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What Are Lipopolysaccharides (LPS)?

Written by Matt Lehrer, PhD | Last updated:
Biljana Novkovic
Puya Yazdi
Medically reviewed by
Biljana Novkovic, PhD, Puya Yazdi, MD | Written by Matt Lehrer, PhD | Last updated:

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Lipopolysaccharides or LPS are bacterial toxins that can cause inflammation and health issues if they reach the bloodstream. Normally housed safely in the gut, lipopolysaccharides become toxic by entering the blood if you have an infection, “leaky gut”, or eat too many fatty foods.

Read on to learn how lipopolysaccharides cause inflammation and how you can test for them.

What Are LPS?

Definition

Lipopolysaccharides (LPS) are one of the main causes of systemic, low-grade inflammation. In fact, intravenous LPS is often used in research experiments to cause inflammation [1].

Exposure to LPS causes both rodents and people to display “sickness behavior,” including depression, impaired cognitive function, and social withdrawal [1].

LPS are also considered a key link between Western diets, inflammation, and obesity and metabolic disorders [2].

LPS are normally present in the blood at very low levels. In certain infections, LPS levels increase substantially, causing sepsis. LPS can also enter the blood during leaky gut or with certain types of fat [3].

LPS may enter the blood if you have an infection or “leaky gut”. They may cause low-grade inflammation, depression, obesity, and cognitive problems.

Where Are They Found?

LPS are found on the outer membrane of Gram-negative bacteria. Gram-negative bacteria, such as E. coli and Salmonella, are a type of bacteria that often cause health problems and resist antibiotics (many probiotics, on the other hand, are gram-positive bacteria).

Gram-negative bacteria colonize the respiratory, urinary, and GI tracts, including the mouth and gut. The largest concentrations are found in the gut.

LPS are found in many bacteria that cause gut, respiratory, and urinary infections. “Good” gut bacteria and probiotics don’t contain LPS.

Structure

LPS are large molecules that are composed of three distinct sections [4]:

  • O-antigen or O-specific chain (chain of many simple sugars, capable of being recognized by the immune system)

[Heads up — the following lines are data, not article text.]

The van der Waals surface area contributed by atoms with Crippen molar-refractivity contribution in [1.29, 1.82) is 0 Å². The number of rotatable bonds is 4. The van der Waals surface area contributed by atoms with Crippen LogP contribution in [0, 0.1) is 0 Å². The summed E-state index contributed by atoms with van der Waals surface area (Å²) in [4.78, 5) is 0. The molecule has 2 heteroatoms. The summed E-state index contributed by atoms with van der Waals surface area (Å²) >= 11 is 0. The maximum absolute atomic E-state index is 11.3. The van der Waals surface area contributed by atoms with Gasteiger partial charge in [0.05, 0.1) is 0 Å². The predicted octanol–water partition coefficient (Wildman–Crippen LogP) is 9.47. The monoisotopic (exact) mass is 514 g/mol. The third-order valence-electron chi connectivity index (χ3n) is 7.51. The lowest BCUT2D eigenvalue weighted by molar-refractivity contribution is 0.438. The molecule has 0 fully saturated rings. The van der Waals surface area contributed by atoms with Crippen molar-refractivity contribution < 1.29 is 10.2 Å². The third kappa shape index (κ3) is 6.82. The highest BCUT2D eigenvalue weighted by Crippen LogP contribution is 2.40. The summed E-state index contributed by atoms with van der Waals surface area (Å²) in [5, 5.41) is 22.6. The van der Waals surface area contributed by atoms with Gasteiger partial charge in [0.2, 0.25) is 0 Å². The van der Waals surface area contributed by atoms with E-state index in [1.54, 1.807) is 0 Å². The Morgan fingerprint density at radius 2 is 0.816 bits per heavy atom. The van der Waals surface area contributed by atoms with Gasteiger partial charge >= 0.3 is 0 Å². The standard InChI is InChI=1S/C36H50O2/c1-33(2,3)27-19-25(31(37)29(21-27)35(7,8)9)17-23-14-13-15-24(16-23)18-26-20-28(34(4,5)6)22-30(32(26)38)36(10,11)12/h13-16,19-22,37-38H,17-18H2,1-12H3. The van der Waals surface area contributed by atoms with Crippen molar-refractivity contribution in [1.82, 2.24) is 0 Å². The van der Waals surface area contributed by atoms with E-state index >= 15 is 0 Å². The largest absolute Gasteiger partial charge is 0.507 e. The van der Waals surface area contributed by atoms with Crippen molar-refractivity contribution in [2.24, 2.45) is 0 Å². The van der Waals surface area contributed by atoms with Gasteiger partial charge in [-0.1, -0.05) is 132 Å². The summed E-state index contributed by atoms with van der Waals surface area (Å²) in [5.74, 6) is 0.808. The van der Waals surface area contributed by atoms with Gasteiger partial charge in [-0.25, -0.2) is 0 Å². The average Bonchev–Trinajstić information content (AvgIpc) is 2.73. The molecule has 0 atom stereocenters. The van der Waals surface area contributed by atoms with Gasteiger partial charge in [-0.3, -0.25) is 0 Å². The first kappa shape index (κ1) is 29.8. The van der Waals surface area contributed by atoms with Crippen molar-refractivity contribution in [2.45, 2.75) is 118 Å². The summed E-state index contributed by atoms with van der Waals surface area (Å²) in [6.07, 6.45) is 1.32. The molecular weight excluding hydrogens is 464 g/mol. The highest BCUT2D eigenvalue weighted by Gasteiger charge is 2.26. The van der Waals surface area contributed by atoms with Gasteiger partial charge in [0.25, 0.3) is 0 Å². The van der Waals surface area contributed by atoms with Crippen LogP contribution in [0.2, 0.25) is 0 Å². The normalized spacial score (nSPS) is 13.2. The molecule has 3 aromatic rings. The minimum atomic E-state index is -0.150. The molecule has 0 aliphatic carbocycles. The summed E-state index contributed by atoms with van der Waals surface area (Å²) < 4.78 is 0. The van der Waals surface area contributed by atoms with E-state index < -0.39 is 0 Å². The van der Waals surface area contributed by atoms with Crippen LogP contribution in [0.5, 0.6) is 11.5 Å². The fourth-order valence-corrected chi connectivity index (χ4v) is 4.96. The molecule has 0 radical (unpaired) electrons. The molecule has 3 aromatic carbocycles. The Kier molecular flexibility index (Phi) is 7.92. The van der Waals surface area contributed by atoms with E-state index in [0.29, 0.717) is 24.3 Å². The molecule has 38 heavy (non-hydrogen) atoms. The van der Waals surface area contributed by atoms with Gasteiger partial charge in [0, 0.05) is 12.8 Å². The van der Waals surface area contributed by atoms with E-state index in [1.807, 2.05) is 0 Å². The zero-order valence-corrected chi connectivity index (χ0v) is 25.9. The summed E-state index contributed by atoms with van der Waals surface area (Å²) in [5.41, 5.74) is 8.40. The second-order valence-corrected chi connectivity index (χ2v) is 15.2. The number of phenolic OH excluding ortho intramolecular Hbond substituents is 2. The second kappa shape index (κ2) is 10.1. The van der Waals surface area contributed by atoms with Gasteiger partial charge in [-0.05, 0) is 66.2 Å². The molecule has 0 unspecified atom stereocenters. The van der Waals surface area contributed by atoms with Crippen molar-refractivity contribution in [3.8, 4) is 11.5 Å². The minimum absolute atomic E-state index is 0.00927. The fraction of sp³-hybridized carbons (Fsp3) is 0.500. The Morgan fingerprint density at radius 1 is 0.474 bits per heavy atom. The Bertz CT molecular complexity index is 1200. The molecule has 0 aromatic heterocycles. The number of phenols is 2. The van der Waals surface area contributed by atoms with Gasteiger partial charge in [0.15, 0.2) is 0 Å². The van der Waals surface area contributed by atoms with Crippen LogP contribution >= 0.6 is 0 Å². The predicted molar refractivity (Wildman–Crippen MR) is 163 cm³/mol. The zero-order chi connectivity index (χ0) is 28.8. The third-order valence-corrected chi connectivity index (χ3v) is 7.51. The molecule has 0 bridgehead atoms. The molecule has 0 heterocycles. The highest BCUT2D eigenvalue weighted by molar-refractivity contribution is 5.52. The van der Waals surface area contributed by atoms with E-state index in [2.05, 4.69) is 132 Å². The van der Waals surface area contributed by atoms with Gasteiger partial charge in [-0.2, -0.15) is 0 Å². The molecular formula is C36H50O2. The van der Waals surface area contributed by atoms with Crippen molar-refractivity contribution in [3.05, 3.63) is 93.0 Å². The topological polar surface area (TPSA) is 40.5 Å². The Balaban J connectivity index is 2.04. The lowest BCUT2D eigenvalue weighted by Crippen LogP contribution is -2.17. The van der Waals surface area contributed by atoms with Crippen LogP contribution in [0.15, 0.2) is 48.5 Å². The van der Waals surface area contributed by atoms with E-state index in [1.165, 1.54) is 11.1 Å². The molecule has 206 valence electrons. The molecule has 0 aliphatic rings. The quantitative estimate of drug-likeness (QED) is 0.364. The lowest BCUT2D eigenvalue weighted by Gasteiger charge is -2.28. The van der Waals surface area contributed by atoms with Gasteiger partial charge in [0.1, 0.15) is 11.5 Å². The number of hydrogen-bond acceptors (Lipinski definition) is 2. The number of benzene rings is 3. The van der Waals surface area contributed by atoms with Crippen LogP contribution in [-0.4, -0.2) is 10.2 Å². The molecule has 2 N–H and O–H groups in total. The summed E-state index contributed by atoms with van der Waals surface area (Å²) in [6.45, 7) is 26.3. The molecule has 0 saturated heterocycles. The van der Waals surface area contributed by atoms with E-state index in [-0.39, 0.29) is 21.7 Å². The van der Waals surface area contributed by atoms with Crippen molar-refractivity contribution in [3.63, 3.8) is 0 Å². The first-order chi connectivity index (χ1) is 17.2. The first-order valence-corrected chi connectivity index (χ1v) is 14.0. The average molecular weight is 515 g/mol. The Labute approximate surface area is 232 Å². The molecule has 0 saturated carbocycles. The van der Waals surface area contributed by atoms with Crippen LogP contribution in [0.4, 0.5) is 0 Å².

• Core oligosaccharide (a small chain of simple sugars)
  • Lipid A (two glucosamine molecules bound to many fatty acids)

The fat component of LPS, called lipid A, is responsible for the toxic and inflammatory properties of LPS.

Lipid A is anchored to the cell membrane, while the rest of the LPS projects from the cell surface into the surrounding environment. However, once the bacteria dies, and the cell membrane falls apart, the lipid A is exposed and can cause damage [4].

How They Disrupt the Immune System

LPS are potent stimulators of the immune system. If LPS remain in the gut, they don’t activate the immune system and cause harm. The ability of LPS to promote inflammation depends on their ability to enter the blood [5].

Besides infection, the two main ways LPS can enter the blood from the gut are “leaky gut” (increased intestinal permeability) and through fat-containing chylomicrons.

Chylomicrons are fat transporters responsible for the absorption and transfer of dietary fat and cholesterol from the gut to the blood. LPS bind to chylomicrons and can be carried through the gut wall into the blood [6].

Binding and transport of LPS by chylomicrons is a natural process that helps remove LPS and take them to the liver for detoxification. However, not all of the LPS transported by chylomicrons get detoxified quickly, and some can remain unbound in the blood [6].

In the blood, LPS bind to monocytes, dendrites, macrophages and B cells (these are all white blood cells), and direct them to produce transcription factors NF-κB and AP-1.

These transcription factors then stimulate the production of inflammatory cytokines TNF-a, IL-1b, IL-6, and CRP. LPS can also increase the production of nitric oxide, superoxide (a free radical), and eicosanoids (products of fat breakdown that increase inflammation, such as PGE2) [5].

Once they enter the blood, LPS can mind the immune cells and trigger inflammation by increaseing the production of cytokines.

Detoxing LPS

The liver is the main organ responsible for LPS clearance from the blood. Most systemic LPS are taken up by Kupffer cells in the liver, where they are neutralized and then excreted in the bile [7].

An enzyme in the gut called alkaline phosphatase can remove phosphate groups from LPS, which reduces their inflammatory effects. If enzyme levels are low, fewer LPS are broken down and circulating LPS levels are increased [8].

Causes of Elevated Blood LPS Levels

1) Infection

The condition of elevated LPS in the blood (endotoxemia) occurs most severely during infection when large amounts of gram-negative bacteria enter the blood.

Hospitals measure their patients’ LPS levels to predict survival after an infection or procedure [9].

An example of an infection causing endotoxemia is periodontitis, where high levels of LPS from the mouth enter the blood and cause systemic inflammation [10].